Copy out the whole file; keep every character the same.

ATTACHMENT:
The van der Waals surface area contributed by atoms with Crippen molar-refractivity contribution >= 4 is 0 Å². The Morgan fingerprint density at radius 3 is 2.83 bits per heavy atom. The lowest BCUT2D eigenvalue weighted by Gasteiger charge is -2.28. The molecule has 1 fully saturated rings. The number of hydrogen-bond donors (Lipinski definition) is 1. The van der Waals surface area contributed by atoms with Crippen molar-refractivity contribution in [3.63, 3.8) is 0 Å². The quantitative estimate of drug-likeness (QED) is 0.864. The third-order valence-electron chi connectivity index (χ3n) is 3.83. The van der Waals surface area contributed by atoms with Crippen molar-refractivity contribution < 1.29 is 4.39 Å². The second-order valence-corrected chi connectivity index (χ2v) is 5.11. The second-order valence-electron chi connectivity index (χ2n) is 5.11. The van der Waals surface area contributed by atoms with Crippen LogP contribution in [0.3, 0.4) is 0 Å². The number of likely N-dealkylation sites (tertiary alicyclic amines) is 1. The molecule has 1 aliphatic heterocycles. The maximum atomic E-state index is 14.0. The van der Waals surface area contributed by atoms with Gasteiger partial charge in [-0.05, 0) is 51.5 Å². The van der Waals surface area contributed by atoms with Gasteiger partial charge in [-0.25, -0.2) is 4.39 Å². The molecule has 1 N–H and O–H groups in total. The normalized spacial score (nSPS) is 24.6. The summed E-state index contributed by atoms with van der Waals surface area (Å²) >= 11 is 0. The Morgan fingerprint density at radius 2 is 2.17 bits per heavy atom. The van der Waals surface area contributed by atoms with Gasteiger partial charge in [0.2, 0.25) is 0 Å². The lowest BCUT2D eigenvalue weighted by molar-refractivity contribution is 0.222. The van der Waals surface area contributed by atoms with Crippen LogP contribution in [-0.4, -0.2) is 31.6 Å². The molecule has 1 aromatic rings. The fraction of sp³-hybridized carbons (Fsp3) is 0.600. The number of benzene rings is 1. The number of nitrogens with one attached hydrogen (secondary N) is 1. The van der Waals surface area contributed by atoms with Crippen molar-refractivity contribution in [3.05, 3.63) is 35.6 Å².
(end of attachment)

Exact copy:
The van der Waals surface area contributed by atoms with Crippen molar-refractivity contribution >= 4 is 0 Å². The Morgan fingerprint density at radius 3 is 2.83 bits per heavy atom. The lowest BCUT2D eigenvalue weighted by Gasteiger charge is -2.28. The molecule has 1 fully saturated rings. The number of hydrogen-bond donors (Lipinski definition) is 1. The van der Waals surface area contributed by atoms with Crippen molar-refractivity contribution in [3.63, 3.8) is 0 Å². The quantitative estimate of drug-likeness (QED) is 0.864. The third-order valence-electron chi connectivity index (χ3n) is 3.83. The van der Waals surface area contributed by atoms with Crippen molar-refractivity contribution < 1.29 is 4.39 Å². The second-order valence-corrected chi connectivity index (χ2v) is 5.11. The second-order valence-electron chi connectivity index (χ2n) is 5.11. The van der Waals surface area contributed by atoms with Crippen LogP contribution in [0.3, 0.4) is 0 Å². The number of likely N-dealkylation sites (tertiary alicyclic amines) is 1. The molecule has 1 aliphatic heterocycles. The maximum atomic E-state index is 14.0. The van der Waals surface area contributed by atoms with Gasteiger partial charge in [-0.05, 0) is 51.5 Å². The van der Waals surface area contributed by atoms with Gasteiger partial charge in [-0.25, -0.2) is 4.39 Å². The molecule has 1 N–H and O–H groups in total. The normalized spacial score (nSPS) is 24.6. The summed E-state index contributed by atoms with van der Waals surface area (Å²) >= 11 is 0. The Morgan fingerprint density at radius 2 is 2.17 bits per heavy atom. The van der Waals surface area contributed by atoms with Gasteiger partial charge in [0.2, 0.25) is 0 Å². The lowest BCUT2D eigenvalue weighted by molar-refractivity contribution is 0.222. The van der Waals surface area contributed by atoms with Crippen LogP contribution in [-0.4, -0.2) is 31.6 Å². The molecule has 1 aromatic rings. The fraction of sp³-hybridized carbons (Fsp3) is 0.600. The number of benzene rings is 1. The number of nitrogens with one attached hydrogen (secondary N) is 1. The van der Waals surface area contributed by atoms with Crippen molar-refractivity contribution in [3.05, 3.63) is 35.6 Å².